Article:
I want to be a Franciscan rabbi
It has been less than a year since Cardinal Jorge Mario Bergoglio became Pope Francis. Yet, in the span of these several months, the new Pope has demonstrated by word and by deed his determination to transform the Catholic Church. His fundamental conviction that the Church’s overarching purpose is to serve rather than to judge has been nothing short of breathtaking. From the first moments of his papacy he demonstrated that he intends to be a very different kind of Pope, a Pope for all people. Over and over again, he has set the tone for modesty and simplicity, beginning with himself.
Without doubt, Francis is a master of public relations, refusing to reside in the Papal palace, being driven in a simple car, ditching the silly red shoes, and much more. Each of these gestures are so much more than publicity stunts. He is sending an unmistakable message to church leaders everywhere, beginning in the Vatican, with its entrenched bureaucracy, ostentatious displays of the perks of office, and its obvious isolation from the cares of the real world. This is a man on a mission and he is in a hurry, not only because he is not young, but because he recognizes that the Church has lost its way and on the verge of obsolescence if not irrelevance
To be of service to the poor and downcast; to call attention to injustice and exploitation wherever it is to be found, to do all that it can to heal the world; by comforting those most in need of compassion and by disturbing the comfortable: all of these are at the top of Pope Francis’ agenda for a renewed, refocused Catholic church. As we Jews like to say of those we admire: Ad meah v’esrim, May he live to be 120 ! (like Moses)
So, you might ask, why is this rabbi extolling the leader of a religion to which he does not belong? The answer is not complicated. The concerns that Pope Francis is pressing for with boldness and urgency are precisely the concerns that all great religions, Judaism included, should be striving for as well. It is not my place to criticize other faith groups, but I do feel that I have the right, even the obligation, to speak of my own. For far too long, the attention of the Jewish world has been on our own survival, and specifically the security of the State of Israel. This is understandable in the wake of the unspeakable tragedy of the Shoah (Holocaust.)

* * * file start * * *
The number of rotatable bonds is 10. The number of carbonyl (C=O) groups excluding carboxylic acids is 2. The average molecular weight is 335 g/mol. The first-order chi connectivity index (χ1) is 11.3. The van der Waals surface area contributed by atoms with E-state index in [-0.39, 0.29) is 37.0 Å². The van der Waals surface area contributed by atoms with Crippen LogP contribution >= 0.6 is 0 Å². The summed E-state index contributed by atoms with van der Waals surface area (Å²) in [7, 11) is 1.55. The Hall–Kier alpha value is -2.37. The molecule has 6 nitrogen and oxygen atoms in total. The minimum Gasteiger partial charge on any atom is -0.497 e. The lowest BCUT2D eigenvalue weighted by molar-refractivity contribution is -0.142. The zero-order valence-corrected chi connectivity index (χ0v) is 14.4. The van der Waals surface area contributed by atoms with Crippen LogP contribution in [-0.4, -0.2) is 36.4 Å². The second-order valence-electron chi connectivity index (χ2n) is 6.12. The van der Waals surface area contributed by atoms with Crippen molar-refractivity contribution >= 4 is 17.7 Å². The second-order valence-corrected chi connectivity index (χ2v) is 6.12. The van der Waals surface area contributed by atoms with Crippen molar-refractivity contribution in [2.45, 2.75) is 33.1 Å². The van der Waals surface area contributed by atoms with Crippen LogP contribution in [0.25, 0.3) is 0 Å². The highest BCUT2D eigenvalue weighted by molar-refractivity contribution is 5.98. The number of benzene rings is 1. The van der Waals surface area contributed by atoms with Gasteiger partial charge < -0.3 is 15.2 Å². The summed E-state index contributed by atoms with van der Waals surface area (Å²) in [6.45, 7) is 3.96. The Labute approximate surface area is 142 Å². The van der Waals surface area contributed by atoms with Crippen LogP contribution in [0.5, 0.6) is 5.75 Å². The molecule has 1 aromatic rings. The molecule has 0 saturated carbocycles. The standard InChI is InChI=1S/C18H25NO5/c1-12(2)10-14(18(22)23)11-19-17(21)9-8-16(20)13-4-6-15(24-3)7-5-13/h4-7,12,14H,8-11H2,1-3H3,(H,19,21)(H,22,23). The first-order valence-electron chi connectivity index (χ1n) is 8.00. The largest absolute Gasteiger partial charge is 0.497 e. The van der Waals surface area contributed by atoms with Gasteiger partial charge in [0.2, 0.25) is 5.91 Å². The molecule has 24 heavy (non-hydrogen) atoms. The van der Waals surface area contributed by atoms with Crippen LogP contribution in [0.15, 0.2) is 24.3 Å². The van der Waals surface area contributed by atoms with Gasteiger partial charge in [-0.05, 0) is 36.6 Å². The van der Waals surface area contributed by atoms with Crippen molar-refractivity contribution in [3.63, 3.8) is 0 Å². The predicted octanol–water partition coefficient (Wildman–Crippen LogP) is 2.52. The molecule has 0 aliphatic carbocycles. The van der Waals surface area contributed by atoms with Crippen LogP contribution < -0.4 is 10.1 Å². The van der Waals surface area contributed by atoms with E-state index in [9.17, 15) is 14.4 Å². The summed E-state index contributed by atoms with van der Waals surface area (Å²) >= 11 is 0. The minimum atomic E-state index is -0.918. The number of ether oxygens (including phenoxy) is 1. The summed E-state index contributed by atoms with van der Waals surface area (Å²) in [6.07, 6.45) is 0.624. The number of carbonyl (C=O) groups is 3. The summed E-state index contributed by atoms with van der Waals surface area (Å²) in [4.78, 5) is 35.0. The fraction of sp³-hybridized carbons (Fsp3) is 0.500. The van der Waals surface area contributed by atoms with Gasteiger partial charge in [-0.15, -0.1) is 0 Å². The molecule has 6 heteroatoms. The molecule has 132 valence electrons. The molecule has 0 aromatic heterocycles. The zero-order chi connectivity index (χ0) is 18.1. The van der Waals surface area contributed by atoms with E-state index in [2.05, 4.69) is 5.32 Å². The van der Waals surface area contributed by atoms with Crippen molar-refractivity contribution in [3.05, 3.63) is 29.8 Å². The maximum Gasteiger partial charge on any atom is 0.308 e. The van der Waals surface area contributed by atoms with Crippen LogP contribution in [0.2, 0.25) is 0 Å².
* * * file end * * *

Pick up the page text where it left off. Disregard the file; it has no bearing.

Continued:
But survival alone is not sufficient. The real question needs to be: Survival for what? For the Jewish people to survive and to to thrive is something of a miracle, after all that has happened to us. However, to do so while paying scant heed, or worse, mere lip service is a betrayal of the ancient covenant. When the prophet Isaiah called upon our people to be a light unto the nations, he was calling our people to the service of humanity, not just of our fellow Jews. If we say to ourselves: “We have our own problems. Let the others take care of themselves” means turning our backs on the most essential purpose for the survival of our religion. Speaking personally, I find such an attitude deplorable.
The goal of every religion should be the improvement of the human condition. God knows there is so much poverty, so little hope for the overwhelming majority of the world’s population. For religious institutions and their leaders essentially to pad their own nests is nothing less than the abandonment of the mission of every religion.
Pope Francis gets it. He understands the greater purpose of his Church, and as his enacts his pastoral mission on the world’s stage, he inspires not only Catholic; he inspires us all. May God bless the man in the white yarmulke. His Church needs him; the world’s religions collectively need him. He well could become the spiritual leader of us all and I, for one, enthusiastically call him my rabbi.